Crossing home plate while scoring a run is the ultimate goal. It makes sense that those batters who get on base the most end up scoring the most runs.

But only six players in the history of baseball have joined the elite "2,000 runs scored" club. Topping the list is Ty Cobb. He crossed home plate 2,245 times during his long career. Tied for second place for all-time are Babe Ruth and Hank Aaron (2,174). Next in fourth is the outcast Pete Rose (2,165) followed by Willie Mays (2,062) and Rickey Henderson (2,014). Rickey Henderson? Sure enough, the still active outfielder is a bit of a surprise -- until one realizes just how often he's gotten on base -- primarily because of his now legendary foot speed. (This particular stat is one of several reasons why Henderson's cards are likely to be a good investment for some time to come -- certainly long after he retires.)

Henderson has more runs scored than the four legends rounding out the top 10 -- Stan Musial (1,949), Lou Gehrig (1,888), Tris Speaker (1,881), and Mel Ott (1,859) -- not to mention such immortals as Frank Robinson, Eddie Collins, Carl Yastrzemski, and Ted Williams. Ranked 15th on the all-time list is another recent immortal -- Paul Molitor. Other great run scorers were Charlie Gehringer, Jimmie Foxx, Honus Wagner, Willie Keeler (at 5'4" and 140 pounds, "Wee Willie" looked like the batboy), and ancient immortal Cap Anson (1,712) rounding out the top 20.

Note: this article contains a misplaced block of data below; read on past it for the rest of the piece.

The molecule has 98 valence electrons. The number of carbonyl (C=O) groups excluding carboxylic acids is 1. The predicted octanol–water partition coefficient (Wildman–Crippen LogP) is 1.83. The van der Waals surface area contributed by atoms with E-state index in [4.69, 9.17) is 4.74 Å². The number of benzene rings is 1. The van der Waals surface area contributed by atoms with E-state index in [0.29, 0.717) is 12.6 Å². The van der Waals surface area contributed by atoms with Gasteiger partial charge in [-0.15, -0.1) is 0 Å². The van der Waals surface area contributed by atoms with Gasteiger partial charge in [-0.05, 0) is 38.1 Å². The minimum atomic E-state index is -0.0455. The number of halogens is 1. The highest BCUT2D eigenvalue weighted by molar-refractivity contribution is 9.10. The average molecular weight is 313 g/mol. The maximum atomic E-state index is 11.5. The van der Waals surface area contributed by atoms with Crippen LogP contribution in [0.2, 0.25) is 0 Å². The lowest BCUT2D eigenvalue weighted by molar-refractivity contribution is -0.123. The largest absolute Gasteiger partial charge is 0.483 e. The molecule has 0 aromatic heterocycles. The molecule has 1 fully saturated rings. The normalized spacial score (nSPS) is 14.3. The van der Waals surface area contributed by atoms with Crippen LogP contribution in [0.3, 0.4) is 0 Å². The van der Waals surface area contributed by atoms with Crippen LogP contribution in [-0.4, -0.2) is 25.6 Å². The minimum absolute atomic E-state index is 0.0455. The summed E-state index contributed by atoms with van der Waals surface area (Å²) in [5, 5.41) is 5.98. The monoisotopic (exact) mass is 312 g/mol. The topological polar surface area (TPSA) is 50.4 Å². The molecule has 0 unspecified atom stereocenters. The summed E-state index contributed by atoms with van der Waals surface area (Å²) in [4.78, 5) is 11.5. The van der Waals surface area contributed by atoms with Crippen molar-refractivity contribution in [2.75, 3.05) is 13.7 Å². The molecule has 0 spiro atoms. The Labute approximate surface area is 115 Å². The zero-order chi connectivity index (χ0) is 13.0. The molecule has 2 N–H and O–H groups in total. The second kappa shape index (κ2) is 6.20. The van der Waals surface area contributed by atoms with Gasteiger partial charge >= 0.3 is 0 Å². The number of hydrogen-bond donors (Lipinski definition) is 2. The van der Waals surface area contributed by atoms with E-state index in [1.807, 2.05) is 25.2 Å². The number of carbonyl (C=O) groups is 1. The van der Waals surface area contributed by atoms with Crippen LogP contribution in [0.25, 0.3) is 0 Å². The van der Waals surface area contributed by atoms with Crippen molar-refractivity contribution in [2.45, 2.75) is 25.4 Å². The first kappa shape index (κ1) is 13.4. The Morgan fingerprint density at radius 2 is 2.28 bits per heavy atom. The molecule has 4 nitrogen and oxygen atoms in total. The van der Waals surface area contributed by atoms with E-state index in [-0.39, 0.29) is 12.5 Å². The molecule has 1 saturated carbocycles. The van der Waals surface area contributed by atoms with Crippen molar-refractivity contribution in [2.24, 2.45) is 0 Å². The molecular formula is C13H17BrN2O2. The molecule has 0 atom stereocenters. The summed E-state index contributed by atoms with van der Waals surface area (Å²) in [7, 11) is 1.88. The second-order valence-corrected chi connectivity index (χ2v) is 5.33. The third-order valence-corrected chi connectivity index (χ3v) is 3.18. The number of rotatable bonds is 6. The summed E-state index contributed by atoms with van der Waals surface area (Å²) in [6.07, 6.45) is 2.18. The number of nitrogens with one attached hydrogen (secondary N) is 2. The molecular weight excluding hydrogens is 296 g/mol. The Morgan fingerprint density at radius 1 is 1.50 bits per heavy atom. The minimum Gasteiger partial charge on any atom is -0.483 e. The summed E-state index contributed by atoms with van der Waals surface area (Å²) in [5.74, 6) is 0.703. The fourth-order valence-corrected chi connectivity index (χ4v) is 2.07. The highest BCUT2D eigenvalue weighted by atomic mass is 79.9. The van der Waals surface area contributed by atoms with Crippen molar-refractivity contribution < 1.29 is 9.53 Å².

Of all these, Keeler was the most like Henderson. He choked up a foot on his thirty-inch bat, the lightest in the league, stood stiff-legged, leaning over the plate, and chopped down on the ball, the famous "Baltimore Chop." The ball bounced into the air, and before it came down, Willie was safe at first. Or if the infielders charged in, he'd bounce it over their heads. Keeler's favorite saying was "I hit 'em where they ain't."

Among active players besides Henderson, notable leaders in the "runs scored" category include #46 Tim Raines (1,528), #48 Cal Ripken, Jr. (1,510), and #58 Wade Boggs (1,473) -- yet only Raines has a chance to eventually reach the coveted 2,000 milestone.

The most incredible runs scoring stat, however, is the all-time single-season mark of 196 set by basestealing phenom Billy Hamilton in 1894. In fact, most noteworthy single-season tallies were achieved prior to 1900 and so are lost on today's collectors. Names like Hamilton, Tom Brown, Tip O'Neill, Joe Kelley, Jesse Burkett, Fred Dunlap, Arlie Latham, Bobby Lowe, and even Hugh Duffy (who once hit .438 for an entire season -- the loftiest batting average ever achieved) belong to a bygone era of primary interest to historians. In fact, among the single-season run scoring leaders, only Babe Ruth's runs scored figures for 1921 (177), 1920 (158), and 1927 (158), Lou Gehrig's for 1936 (167) and 1931 (163), and Chuck Klein's for 1930 (158) stand out in this entire century.